Law Times

May 9, 2016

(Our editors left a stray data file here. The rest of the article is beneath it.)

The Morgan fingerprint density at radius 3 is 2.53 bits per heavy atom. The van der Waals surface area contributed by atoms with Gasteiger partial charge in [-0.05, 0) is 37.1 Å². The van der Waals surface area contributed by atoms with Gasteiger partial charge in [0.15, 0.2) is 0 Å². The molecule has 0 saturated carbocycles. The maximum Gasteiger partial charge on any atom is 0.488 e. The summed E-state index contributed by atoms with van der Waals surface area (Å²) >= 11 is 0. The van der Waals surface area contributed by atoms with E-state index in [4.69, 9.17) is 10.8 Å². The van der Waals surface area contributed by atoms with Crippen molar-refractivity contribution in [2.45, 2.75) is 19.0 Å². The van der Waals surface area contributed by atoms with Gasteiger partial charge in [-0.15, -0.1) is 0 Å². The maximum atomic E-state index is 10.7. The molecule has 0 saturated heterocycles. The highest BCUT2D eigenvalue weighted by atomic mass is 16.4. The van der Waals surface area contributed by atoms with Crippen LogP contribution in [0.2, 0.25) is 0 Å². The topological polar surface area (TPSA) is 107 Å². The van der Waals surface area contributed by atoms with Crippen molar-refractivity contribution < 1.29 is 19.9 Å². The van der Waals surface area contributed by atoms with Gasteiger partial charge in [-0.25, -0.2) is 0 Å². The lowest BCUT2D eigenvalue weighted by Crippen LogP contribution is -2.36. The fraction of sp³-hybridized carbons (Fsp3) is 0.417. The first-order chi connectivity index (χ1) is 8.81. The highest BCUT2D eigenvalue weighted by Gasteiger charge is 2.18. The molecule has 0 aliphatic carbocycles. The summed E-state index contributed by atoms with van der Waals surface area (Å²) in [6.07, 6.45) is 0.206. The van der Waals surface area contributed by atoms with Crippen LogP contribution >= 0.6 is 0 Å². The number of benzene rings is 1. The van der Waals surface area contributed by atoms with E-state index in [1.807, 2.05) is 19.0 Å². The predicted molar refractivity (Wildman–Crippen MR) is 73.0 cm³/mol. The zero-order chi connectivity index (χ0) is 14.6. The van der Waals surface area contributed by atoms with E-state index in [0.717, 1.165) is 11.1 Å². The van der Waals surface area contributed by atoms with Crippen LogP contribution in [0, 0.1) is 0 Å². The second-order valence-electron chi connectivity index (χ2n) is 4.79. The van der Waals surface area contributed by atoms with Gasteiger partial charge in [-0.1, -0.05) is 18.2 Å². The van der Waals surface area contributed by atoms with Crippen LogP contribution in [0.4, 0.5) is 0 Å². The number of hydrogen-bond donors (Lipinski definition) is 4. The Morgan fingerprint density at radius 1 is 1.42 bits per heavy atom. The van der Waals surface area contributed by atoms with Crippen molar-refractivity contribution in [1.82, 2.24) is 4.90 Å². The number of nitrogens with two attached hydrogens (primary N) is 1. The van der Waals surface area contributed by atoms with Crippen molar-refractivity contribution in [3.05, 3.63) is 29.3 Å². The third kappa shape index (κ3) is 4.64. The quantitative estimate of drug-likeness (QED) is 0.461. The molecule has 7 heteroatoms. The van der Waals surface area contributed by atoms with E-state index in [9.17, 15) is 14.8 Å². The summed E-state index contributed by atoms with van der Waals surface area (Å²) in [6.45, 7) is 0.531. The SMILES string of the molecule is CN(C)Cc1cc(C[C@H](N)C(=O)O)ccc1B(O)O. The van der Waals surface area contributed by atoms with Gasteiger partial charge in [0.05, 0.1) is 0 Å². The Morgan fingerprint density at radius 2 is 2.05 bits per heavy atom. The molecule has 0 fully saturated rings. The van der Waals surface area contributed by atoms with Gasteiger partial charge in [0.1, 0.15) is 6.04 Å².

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Page 16 May 9, 2016 • Law TiMes www.lawtimesnews.com BAKER & MCKENZIE DATA PRIVACY SURVEY Baker & McKenzie has released a survey of data privacy profes- sionals related to the European Union's General Data Protection Regulation, and the EU-U.S. Pri- vacy Shield. The 2016 EU GDPR and EU- U.S. Privacy Shield Survey is based on information from more than 100 privacy professionals at the International Association of Privacy Professionals' 2016 Glob- al Privacy Summit, according to a Baker & McKenzie news release. "I think the survey responses clearly demonstrate that the majority of professionals in the privacy industry feel that the GDPR and Privacy Shield represent a call-to-action for organizations generally," said Theo Ling, chairman of Baker & McKenzie's Global Privacy and Informa- tion Management Steering Committee. The release says the survey indicates about 60 to 70 per cent of people who responded "believe that organizations will need to spend at least some, if not significantly, more budget and effort to comply with GDPR." AWARD NOMINATIONS WELCOMED The Society of Ontario Ad- judicators and Regulators welcomes nominations for its top honour, the SOAR Medal. "It honours individuals that have made a significant contribu- tion and demonstrated commit- ment to the field of administrative justice, who have been dedicated members or supporters of SOAR, and/or who have made a signifi- cant contribution to the adminis- trative justice field and to the well- being of the community at large," said Sherry Darvish, chairwoman of the SOAR Medal committee. The recipient will be hon- oured at the SOAR annual gen- eral meeting in December. More information is available at soar.on.ca/2016/03/soar-med- al-2016-nominations-are-open. The Advocate's Society has also opened up a call for nomina- tions for the Catzman Award for Professionalism and Ci- vility. The award recognizes the late Justice Marvin A. Catzman. It is to honour people "who have demonstrated a high degree of professionalism and civility in the practice of law," said the So- ciety. "Throughout his distin- guished career both as an advo- cate and a judge, Justice Marvin Catzman earned an exemplary reputation for his knowledge of the law, his integrity, his fairness, his civility, and his dedication to the highest ideals of the legal profession," said the Society. "He inspired younger lawyers by example and contributed to legal education by writing and lecturing with great humour." The deadline to submit nomi- nations is May 27. More informa- tion is available at http://www. advocates.ca/new/about-the-soci- ety/awards.html#catzmanaward. The award will be presented in September. LAW TIMES POLL This week, readers were asked about their opinions about pub- lication bans. Law Times had reported there was a dispute over whether a publication ban should be granted in a case concerning three police officers accused of sexual assault. Readers were asked if they believed publication bans are usually granted fairly. About 25 per cent said they believed publication bans are usually carefully considered and exist to protect both victims and offenders from unfair prejudice. However, 75 per cent said pub- lication bans are granted far too easily, which means the public does not get the timely informa- tion it deserves. LT u Bizarre Briefs By Viola James u The InsIde story "Tellyawhat, dude. You get me out on bail so's I can take care of those witnesses and I'll give you an awesome review on the Internet." Theo Ling chairs Baker & McKenzie's Global Privacy and Information Management Steering Committee. 40 issuesH`LHYJV]LYPUN6U[HYPV»ZSLNHSSHUKZJHWL FREEKPNP[HSLKP[PVUHUK\USPTP[LKVUSPULHJJLZZ[VWHZ[PZZ\LZ FREECanadian Legal NewswireH^LLRS`LUL^ZSL[[LYMYVT[OLLKP[VYZVMLaw TimesHUKCanadian Lawyer Juror ruling prompts call to look at Criminal Code BY TALI FOLKINS Law Times ith the Ontario Court of Appeal having ruled on jurors' use of extrinsic informa- tion in a recent case, the president of the Criminal Lawyers' Association says it may be necessary to amend the Criminal Code in order to get a better handle on the issue. "You can't say if jurors are or are not doing this at any level that is ap- preciable because you only find out in the rare case where a juror hap- pens to mention something," says Anthony Moustacalis. "Maybe jurors really do obey the judge's instructions. In my experi- ence, it seems that they generally do. But do I really know? The an- swer is no. Maybe they're Googling stuff all the time." The only way to know for sure and assess the necessity of any changes to the jury system, accord- ing to Moustacalis, is to amend the Criminal Code to allow research- ers to interview jury members anonymously about their experi- ences. "The fact of the matter is that people are people and they might not always remember the limits of what they're allowed to do or they might stray," he says. The comments follow the ap- peal court's ruling in R. v. Farinacci, a case that demonstrated the ease with which jurors can now find information about the defendant outside of the evidence presented during the trial. In their ruling on June 3, a panel of three judges re- fused to overturn the convictions of two brothers for possession of the proceeds of crime and conspiracy to traffic in cocaine. The brothers, Lucas Farinacci and Leonard Fari- nacci Jr., had argued their right to a fair trial had been compromised because jurors in the case, with the help of Google and other sources, had come across information about them that hadn't come up in court. The appeal came about as a result of a chance event at a coffee shop. Prior to sentencing but after the brothers' conviction, someone at the coffee shop overheard one of the ju- rors, in a conversation with a friend, mention that another me mber of Zero-tolerance conundrum Lawyers say pendulum has swung too far against accused in domestic violence cases BY TALI FOLKINS Law Times he justice system has taken the idea of zero toler- ance in domestic assault to such an extreme that it's unfair to defendants and no longer works in the best interests of Ontario families, says a 40- year veteran of criminal law. It's an opinion, however, vociferously opposed by at least one lawyer who helps victims of domestic violence. Leo Adler, of Adler Bytensky Prutschi Shikhman, says the issue of domestic assault has become "political football" over the last 25 to 30 years with largely undesirable results. While Adler emphasizes he doesn't want to diminish the tragedy of family violence, he says the situation has now reached a point where police called to family violence situa- tions are unduly afraid to release the defendant even in cases that don't appear serious. "Nobody wants to be the person who says, 'O.K., I'm going to release you,' because you might be the one in a million or whatever the statistic is who might end up killing your spouse," says Adler. "In a lot of these cases, there's no sign of violence, there's no sign of anything having occurred. You simply have the word of the complainant. And the person gets arrested and I can tell you that again in the majority of cases, the police don't even bother to try to take a statement from the accused, usually the male. . . . They don't ask because it doesn't make a difference because they're going to arrest you no matter what." Bail hearings in domestic violence cases, he says, are "a l- ways run on the presumption of guilt" and, if the court does grant bail, it's generally under strict conditions with the de- fendant required to live with a surety. The result, according to Adler, is often a divided family with the added financial strain OBA LAUDED Association honoured for mental-health efforts P4 CAMPAIGN SPENDING Bencher candidate calls for expense limits P6 FOCUS ON Legal Innovation 'In a lot of these cases, there's no sign of violence, there's no sign of anything having occurred,' says Leo Adler. Photo: Robin Kuniski See Silence, page 2 See Bail, page 2 There's no way to know if jurors are doing their own research on cases, says Anthony Moustacalis. PM #40762529 & $#&!& t7PM/P Follow LAW TIMES on www.twitter.com/lawtimes L AW TIMES T W Juror ruling prompts call to look at Criminal Code BY TALI FOLKINS Law Times ith the Ontario Court of Appeal having ruled on jurors' use of extrinsic informa- tion in a recent case, the president of the Criminal Lawyers' Association says it may be necessary to amend the Criminal Code in order to get a better handle on the issue. "You can't say if jurors are or are not doing this at any level that is ap- preciable because you only find out in the rare case where a juror hap- pens to mention something," says Anthony Moustacalis. "Maybe jurors really do obey the judge's instructions. In my experi- ence, it seems that they generally do. But do I really know? The an- swer is no. Maybe they're Googling stuff all the time." The only way to know for sure and assess the necessity of any changes to the jury system, accord- ing to Moustacalis, is to amend the Criminal Code to allow research- ers to interview jury members anonymously about their experi- ences. "The fact of the matter is that people are people and they might not always remember the limits of what they're allowed to do or they might stray," he says. The comments follow the ap- peal court's ruling in R. v. Farinacci, a case that demonstrated the ease with which jurors can now find information about the defendant outside of the evidence presented during the trial. In their ruling on June 3, a panel of three judges re- fused to overturn the convictions of two brothers for possession of the proceeds of crime and conspiracy to traffic in cocaine. The brothers, Lucas Farinacci and Leonard Fari- nacci Jr., had argued their right to a fair trial had been compromised because jurors in the case, with the help of Google and other sources, had come across information about them that hadn't come up in court. The appeal came about as a result of a chance event at a coffee shop. Prior to sentencing but after the brothers' conviction, someone at the coffee shop overheard one of the ju- rors, in a conversation with a friend, mention that another me mber of Zero-tolerance conundrum Lawyers say pendulum has swung too far against accused in domestic violence cases BY TALI FOLKINS Law Times he justice system has taken the idea of zero toler- ance in domestic assault to such an extreme that it's unfair to defendants and no longer works in the best interests of Ontario families, says a 40- year veteran of criminal law. It's an opinion, however, vociferously opposed by at least one lawyer who helps victims of domestic violence. Leo Adler, of Adler Bytensky Prutschi Shikhman, says the issue of domestic assault has become "political football" over the last 25 to 30 years with largely undesirable results. While Adler emphasizes he doesn't want to diminish the tragedy of family violence, he says the situation has now reached a point where police called to family violence situa- tions are unduly afraid to release the defendant even in cases that don't appear serious. "Nobody wants to be the person who says, 'O.K., I'm going to release you,' because you might be the one in a million or whatever the statistic is who might end up killing your spouse," says Adler. "In a lot of these cases, there's no sign of violence, there's no sign of anything having occurred. You simply have the word of the complainant. And the person gets arrested and I can tell you that again in the majority of cases, the police don't even bother to try to take a statement from the accused, usually the male. . . . They don't ask because it doesn't make a difference because they're going to arrest you no matter what." Bail hearings in domestic violence cases, he says, are "a l- ways run on the presumption of guilt" and, if the court does grant bail, it's generally under strict conditions with the de- fendant required to live with a surety. The result, according to Adler, is often a divided family with the added financial strain OBA LAUDED Association honoured for mental-health efforts P4 CAMPAIGN SPENDING Bencher candidate calls for expense limits P6 FOCUS ON Legal Innovation P8 'In a lot of these cases, there's no sign of violence, there's no sign of anything having occurred,' says Leo Adler. Photo: Robin Kuniski See Silence, page 2 See Bail, page 2 There's no way to know if jurors are doing their own research on cases, says Anthony Moustacalis. PM #40762529 & $#&!&jmmm$cYa[bbWh$Yec t7PM/P +VOF Follow LAW TIMES on www.twitter.com/lawtimes L AW TIMES T W Subscribe to Law Times today for $199* and receive: *HUSH^`LYSH^[PTLZ'[OVTZVUYL\[LYZJVTc c (JJLZZHMYLLWYL]PL^H[!IP[S`JVTLawTimes-FreePreview 6YKLYVUSPULH[!^^^SH^[PTLZUL^ZJVTZ\IZJYPIL *Plus applicable taxes How the legal community in Ontario gets its news 'lawtimes Untitled-4 1 2016-04-27 3:52 PM 25 % 75 % STUPID PHOTO STORY NO. 1 MARICOPA COUNTY, Ariz. — Talk about getting attention for all the wrong reasons. An Arizona prosecutor will not press crimi- nal charges against a Phoenix-area high school student arrested for exposing his penis in a foot- ball team photograph published in the school's yearbook, police said. The case against Hunter Osborn, 19, will be dropped after the Maricopa County attorney declined to prosecute the Red Mountain High School student, the Mesa Police Department said in a statement. "At this time all parties involved no longer desire prosecution and the case will be closed," said Steve Berry, a Mesa police spokesman. Os- born, who was 18 years old at the time, exposed his penis through the top of the waistband of his football uniform pants during a photo shoot for the high school football team on the school's bleachers, according to court records. He told police he was acting on a dare from another football player and said he was "dis- gusted by what he had done." Fifty-nine students, ranging in age from 15 to 19, and 10 faculty members were present, po- lice said. Osborn, who could not immediately be reached for comment, was arrested on sus- picion of 69 counts of indecent exposure and one felony count of furnishing harmful items to minors after police learned of the offending picture from the school's principal. He was released on his own recognizance. The photo made it into all the yearbooks at the 3,400-student school, but a school district spokeswoman said only 250 had been distribut- ed. The incident sparked a firestorm of criticism throughout the community against police over the seriousness of the charges sought for what many labelled a prank. The case began to unravel when county at- torney Bill Montgomery said the evidence was lacking to charge Osborn with a felony count and referred a request that the youth be charged with multiple counts of indecent exposure back to police for additional review. It was not immediately clear if the student would still face any disciplinary action from the school. STUPID PHOTO STORY NO. 2 LISBON, Portugal — Hating on selfie sticks is fast becoming an international sport. Take what happened when a young man's at- tempt to take a selfie snapshot with the statue of a 16 th -century Portuguese king ended with the 126-year-old statue crashing to the ground and shattering. The man, whom police did not identify, ac- cidentally toppled Dom Sebastiao's statue after climbing up to its pedestal outside the ornate Rossio railway station in central Lisbon. He tried to f lee the scene but police caught him. He will appear before a judge at a later date. The child-sized statue of the sad-eyed, sword-wielding king stood in a niche between two horseshoe-shaped arches at the entrance to the station. Completed in 1890, the station is a protected monument. DENNIS RODMAN, HUMAN RIGHTS CHAMPION? Breitbart.com reports that a man formerly jailed in North Korea has thanked former NBA star Dennis Rodman for helping garner atten- tion for his cause, leading to his release. Kenneth Bae spent two years in a North Korean jail, reports breitbart.com. Bae, whom breitbart.com reports is an American citizen and a missionary, was convicted for "plotting to topple the North Korean government." Before his arrest, he'd owned a tour company that pro- vided visits to North Korea. His release happened after Rodman made strange remarks in 2014 to a CNN journalist. Rodman has been known for his friendship with North Korean dictator Kim Jong-un. In the interview, breitbart.com reports Rodman "expressed his love for North Korean leader Kim Jong-un and suggested that Bae had done something wrong, which he hadn't, brought massive exposure to his captivity." LT YES, I AGREE NO, I DO NOT AGREE